On Tue, 19 May 1998 12:23:16 +0100, "Phil Arundell"
Well I know snipping is good usenet practice but give me a break, you have
snipped most of the context in the arguments I put!!!
>>>2) Does your reasons for it benefiting RL rely on the assumption that the
>>>sport will be popular in the area.
>>Yes, you have to hope the sport will be popular but not because its an RU
>>That, IMO, is purely coincidental.
>Hoping it will be popular is not enough - you have to be sure, as far as
>possible, before money is wasted
If you take a sport to a new area you can never be sure it will succeed
regardless of what market research or whatever you do beforehand.
At some point you have to take the plunge.
The question is do you want to expand to new areas or not? If yes then there
is a risk.
>>Making the sport popular is (or should be) part of the job of the
>Exactly - and what are they doing to ensure this - playing a few games is,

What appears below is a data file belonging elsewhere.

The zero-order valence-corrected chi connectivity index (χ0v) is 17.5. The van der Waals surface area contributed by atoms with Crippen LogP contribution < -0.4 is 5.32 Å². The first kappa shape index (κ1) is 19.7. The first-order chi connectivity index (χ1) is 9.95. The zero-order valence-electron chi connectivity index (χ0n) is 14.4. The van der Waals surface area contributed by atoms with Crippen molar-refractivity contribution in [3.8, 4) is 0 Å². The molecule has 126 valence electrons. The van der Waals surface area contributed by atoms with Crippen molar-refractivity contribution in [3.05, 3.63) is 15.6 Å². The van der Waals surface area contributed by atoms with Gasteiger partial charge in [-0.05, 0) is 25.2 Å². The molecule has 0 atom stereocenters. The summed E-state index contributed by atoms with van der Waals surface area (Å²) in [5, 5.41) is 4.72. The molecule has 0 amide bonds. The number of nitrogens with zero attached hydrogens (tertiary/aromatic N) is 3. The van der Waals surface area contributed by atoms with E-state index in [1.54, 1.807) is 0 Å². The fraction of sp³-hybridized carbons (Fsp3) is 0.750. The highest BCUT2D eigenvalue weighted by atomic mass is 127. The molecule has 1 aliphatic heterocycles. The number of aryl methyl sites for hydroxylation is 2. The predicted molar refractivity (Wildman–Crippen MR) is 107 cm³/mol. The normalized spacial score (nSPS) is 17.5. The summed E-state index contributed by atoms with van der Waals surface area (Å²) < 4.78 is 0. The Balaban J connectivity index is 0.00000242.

>IMHO, not enough
What would you suggest?
>>If you think it's impossible to get people interested we may as well give
>I don't think its impossible - just that I think the SL are making bold
>assumptions and not doing enough to make sure the popularity is built up
That may be so, but sticking with the likes of the Cougers et al is not going
to expand RL, which is what the aim is supposed to be.
>>Why can't that happen over here?
>Because of the people who are running SL?
Again, that maybe true but it does not mean it can't happen.
>>Whether you agree with franchising or not, it is at least a different
>>to those that have failed in the past.
>Different does not mean better
No it does not, but what are your alternative suggestions for expanding the
game? Please don't say starting a team in div 2 because that has failed
>>My reservation about it is that the people organising it are those that
>>presided over past failures.
>Exactly the point I was trying to make
But we are stuck with these lot, so we can only hope they can make a go of it.